THE INSPECTOR GENERAL
SOCIAL SECURITY ADMINISTRATION
THE SOCIAL SECURITY ADMINISTRATION’S
WAGE RECONCILIATION PROCESS WITH
THE INTERNAL REVENUE SERVICE
By conducting independent and objective audits, evaluations and investigations, we inspire public confidence in the integrity and security of SSA’s programs and operations and protect them against fraud, waste and abuse. We provide timely, useful and reliable information and advice to Administration officials, Congress and the public.
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Conduct and supervise independent and objective audits and investigations relating to agency programs and operations.
Promote economy, effectiveness, and efficiency within the agency.
Prevent and detect fraud, waste, and abuse in agency programs and operations.
Review and make recommendations regarding existing and proposed legislation and regulations relating to agency programs and operations.
Keep the agency head and the Congress fully and currently informed of problems in agency programs and operations.
To ensure objectivity, the IG Act empowers the IG with:
Independence to determine what reviews to perform.
Access to all information necessary for the reviews.
Authority to publish findings and recommendations based on the reviews.
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Date: June 16, 2009 Refer To:
To: The Commissioner
From: Inspector General
Subject: The Social Security Administration's Wage Reconciliation Process with the Internal Revenue Service (A-03-08-18069)
Our objective was to assess the effectiveness of the Social Security Administration (SSA) and Internal Revenue Service’s (IRS) reconciliation process in correcting SSA’s earnings records.
SSA seeks to ensure Federal Insurance Contributions Act (FICA) reports of Social Security and Medicare wages are received timely and are accurately recorded on the Master Earnings File (MEF). To help accomplish this, SSA and IRS records are compared annually in a process known as the Annual Wage Reporting (AWR) reconciliation. Each quarter, employers are required to report to the IRS the total wages paid using the Employer’s Quarterly Federal Tax Return (Form 941). Employers are also required to report wages annually to SSA via Wage and Tax Statements (Form W-2) and the Transmittal of Income Tax Statements (Form W-3). SSA’s Earnings Modernization (EM) 1.5, receives the quarterly Form 941 data from the IRS, totals the data by tax year (TY), and compares that total to the total of Forms W-2 processed by SSA for that employer for the TY. The system identifies those employers whose (1) totals match, (2) IRS totals exceed SSA totals, and (3) SSA totals exceed IRS totals. If the FICA and Medicare wages reported to both agencies agree, no action is necessary. If the wages differ, both agencies must resolve the differences.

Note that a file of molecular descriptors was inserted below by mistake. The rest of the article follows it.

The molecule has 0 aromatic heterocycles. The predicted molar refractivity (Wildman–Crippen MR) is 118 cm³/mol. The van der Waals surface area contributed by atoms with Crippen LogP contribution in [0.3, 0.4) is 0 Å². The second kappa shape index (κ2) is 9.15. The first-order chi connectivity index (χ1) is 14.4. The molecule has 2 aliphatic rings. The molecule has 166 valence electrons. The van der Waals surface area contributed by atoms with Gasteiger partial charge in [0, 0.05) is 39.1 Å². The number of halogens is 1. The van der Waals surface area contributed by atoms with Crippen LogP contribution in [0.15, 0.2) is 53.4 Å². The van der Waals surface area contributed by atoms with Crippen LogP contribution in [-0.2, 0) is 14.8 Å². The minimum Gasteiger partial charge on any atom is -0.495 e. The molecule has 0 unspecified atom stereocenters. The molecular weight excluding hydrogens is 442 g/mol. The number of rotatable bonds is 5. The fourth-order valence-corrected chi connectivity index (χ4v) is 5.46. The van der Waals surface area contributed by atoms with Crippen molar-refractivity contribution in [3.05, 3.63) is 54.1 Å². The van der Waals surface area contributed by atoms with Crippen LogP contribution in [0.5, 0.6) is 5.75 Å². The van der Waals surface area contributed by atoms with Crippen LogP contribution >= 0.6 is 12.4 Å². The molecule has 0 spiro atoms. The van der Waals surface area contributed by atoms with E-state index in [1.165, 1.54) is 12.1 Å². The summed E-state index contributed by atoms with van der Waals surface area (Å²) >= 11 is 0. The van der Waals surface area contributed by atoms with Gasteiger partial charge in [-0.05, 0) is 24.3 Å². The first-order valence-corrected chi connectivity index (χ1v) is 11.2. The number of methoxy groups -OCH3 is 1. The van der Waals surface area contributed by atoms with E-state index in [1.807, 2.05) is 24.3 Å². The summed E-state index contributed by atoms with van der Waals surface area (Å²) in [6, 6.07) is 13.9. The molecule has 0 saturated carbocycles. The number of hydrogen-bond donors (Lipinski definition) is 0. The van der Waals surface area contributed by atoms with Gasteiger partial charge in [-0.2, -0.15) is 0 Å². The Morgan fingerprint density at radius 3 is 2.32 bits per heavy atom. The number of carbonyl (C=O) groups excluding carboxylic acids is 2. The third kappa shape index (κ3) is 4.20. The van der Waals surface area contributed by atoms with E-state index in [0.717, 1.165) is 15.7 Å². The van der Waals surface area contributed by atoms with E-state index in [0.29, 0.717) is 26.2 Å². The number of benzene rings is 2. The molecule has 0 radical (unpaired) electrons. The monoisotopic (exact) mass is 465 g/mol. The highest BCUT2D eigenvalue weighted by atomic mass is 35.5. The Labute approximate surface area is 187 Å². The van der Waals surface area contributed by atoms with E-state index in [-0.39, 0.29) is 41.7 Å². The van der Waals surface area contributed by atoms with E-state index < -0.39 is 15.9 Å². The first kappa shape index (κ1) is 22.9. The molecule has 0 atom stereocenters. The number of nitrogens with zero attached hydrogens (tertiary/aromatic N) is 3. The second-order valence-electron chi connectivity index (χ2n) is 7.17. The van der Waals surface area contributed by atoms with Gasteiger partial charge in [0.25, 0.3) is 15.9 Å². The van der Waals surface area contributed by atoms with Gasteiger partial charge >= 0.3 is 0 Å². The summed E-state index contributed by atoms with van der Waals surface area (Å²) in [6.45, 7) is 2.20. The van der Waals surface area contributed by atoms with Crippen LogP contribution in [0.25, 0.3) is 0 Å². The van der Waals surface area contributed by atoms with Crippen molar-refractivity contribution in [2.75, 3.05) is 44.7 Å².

SSA Reconciliation Process
When more wages are reported to the IRS than to SSA, employees’ wages may not be credited correctly to SSA’s records. SSA examines these cases and attempts to resolve the difference without contacting the employer. When an effort to resolve the discrepancy is unsuccessful or a resolution is not possible without employer assistance, the reconciliation system generates notices and questionnaires that are mailed to employers requesting additional information that could help resolve the discrepancies. In November of the year following a given TY, SSA begins mailing notices to employers whose reports for the given TY are discrepant or missing. A discrepant case is when SSA-processed wages are lower than IRS wage amounts, and the difference is greater than the value of a Social Security credit, also known as a quarter of coverage (QC). A missing case is when IRS-processed wages are greater than a QC, and SSA has no record of an employer report for the given TY. If SSA does not receive a response from employers after 120 days or the discrepancy remains, SSA sends employers a second notice.
SSA considers a case to be resolved when it receives additional information from the employer that raises the SSA wage report amount to an amount equal to or greater than the IRS wage reports, regardless of whether the identifying information enables posting the corrected wage amounts to an individual earnings record. When no response is received after the two notices or the discrepancy is not resolved, SSA will refer cases to the IRS for resolution. The Internal Revenue Code allows the IRS to penalize an employer if it fails to file a complete and accurate wage report form.